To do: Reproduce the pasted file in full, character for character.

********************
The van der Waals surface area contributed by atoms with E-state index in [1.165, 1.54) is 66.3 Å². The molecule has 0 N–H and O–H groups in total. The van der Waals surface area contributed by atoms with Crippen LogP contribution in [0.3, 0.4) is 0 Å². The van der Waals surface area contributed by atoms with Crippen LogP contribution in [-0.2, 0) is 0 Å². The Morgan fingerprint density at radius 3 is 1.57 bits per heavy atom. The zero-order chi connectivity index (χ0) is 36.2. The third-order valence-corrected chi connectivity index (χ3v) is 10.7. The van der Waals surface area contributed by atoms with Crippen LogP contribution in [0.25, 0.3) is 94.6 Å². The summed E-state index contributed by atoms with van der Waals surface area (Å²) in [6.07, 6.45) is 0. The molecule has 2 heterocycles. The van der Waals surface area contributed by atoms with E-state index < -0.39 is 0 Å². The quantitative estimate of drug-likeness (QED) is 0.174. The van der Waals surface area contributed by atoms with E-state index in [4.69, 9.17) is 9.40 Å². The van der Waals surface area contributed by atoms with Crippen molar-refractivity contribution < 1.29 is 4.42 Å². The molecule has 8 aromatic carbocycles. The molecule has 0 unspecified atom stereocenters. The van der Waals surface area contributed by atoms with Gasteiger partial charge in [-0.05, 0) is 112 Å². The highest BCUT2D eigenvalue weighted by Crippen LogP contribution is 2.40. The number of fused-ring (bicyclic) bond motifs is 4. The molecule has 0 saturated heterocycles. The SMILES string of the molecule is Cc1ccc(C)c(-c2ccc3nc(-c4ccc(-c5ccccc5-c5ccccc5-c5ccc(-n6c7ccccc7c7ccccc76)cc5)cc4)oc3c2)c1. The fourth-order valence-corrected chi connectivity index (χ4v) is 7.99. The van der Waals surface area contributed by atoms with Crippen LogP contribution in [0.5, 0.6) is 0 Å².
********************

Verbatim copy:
The van der Waals surface area contributed by atoms with E-state index in [1.165, 1.54) is 66.3 Å². The molecule has 0 N–H and O–H groups in total. The van der Waals surface area contributed by atoms with Crippen LogP contribution in [0.3, 0.4) is 0 Å². The van der Waals surface area contributed by atoms with Crippen LogP contribution in [-0.2, 0) is 0 Å². The Morgan fingerprint density at radius 3 is 1.57 bits per heavy atom. The zero-order chi connectivity index (χ0) is 36.2. The third-order valence-corrected chi connectivity index (χ3v) is 10.7. The van der Waals surface area contributed by atoms with Crippen LogP contribution in [0.25, 0.3) is 94.6 Å². The summed E-state index contributed by atoms with van der Waals surface area (Å²) in [6.07, 6.45) is 0. The molecule has 2 heterocycles. The van der Waals surface area contributed by atoms with E-state index < -0.39 is 0 Å². The quantitative estimate of drug-likeness (QED) is 0.174. The van der Waals surface area contributed by atoms with E-state index in [4.69, 9.17) is 9.40 Å². The van der Waals surface area contributed by atoms with Crippen molar-refractivity contribution < 1.29 is 4.42 Å². The molecule has 8 aromatic carbocycles. The molecule has 0 unspecified atom stereocenters. The van der Waals surface area contributed by atoms with Gasteiger partial charge in [-0.05, 0) is 112 Å². The highest BCUT2D eigenvalue weighted by Crippen LogP contribution is 2.40. The number of fused-ring (bicyclic) bond motifs is 4. The molecule has 0 saturated heterocycles. The SMILES string of the molecule is Cc1ccc(C)c(-c2ccc3nc(-c4ccc(-c5ccccc5-c5ccccc5-c5ccc(-n6c7ccccc7c7ccccc76)cc5)cc4)oc3c2)c1. The fourth-order valence-corrected chi connectivity index (χ4v) is 7.99. The van der Waals surface area contributed by atoms with Crippen LogP contribution in [0.5, 0.6) is 0 Å².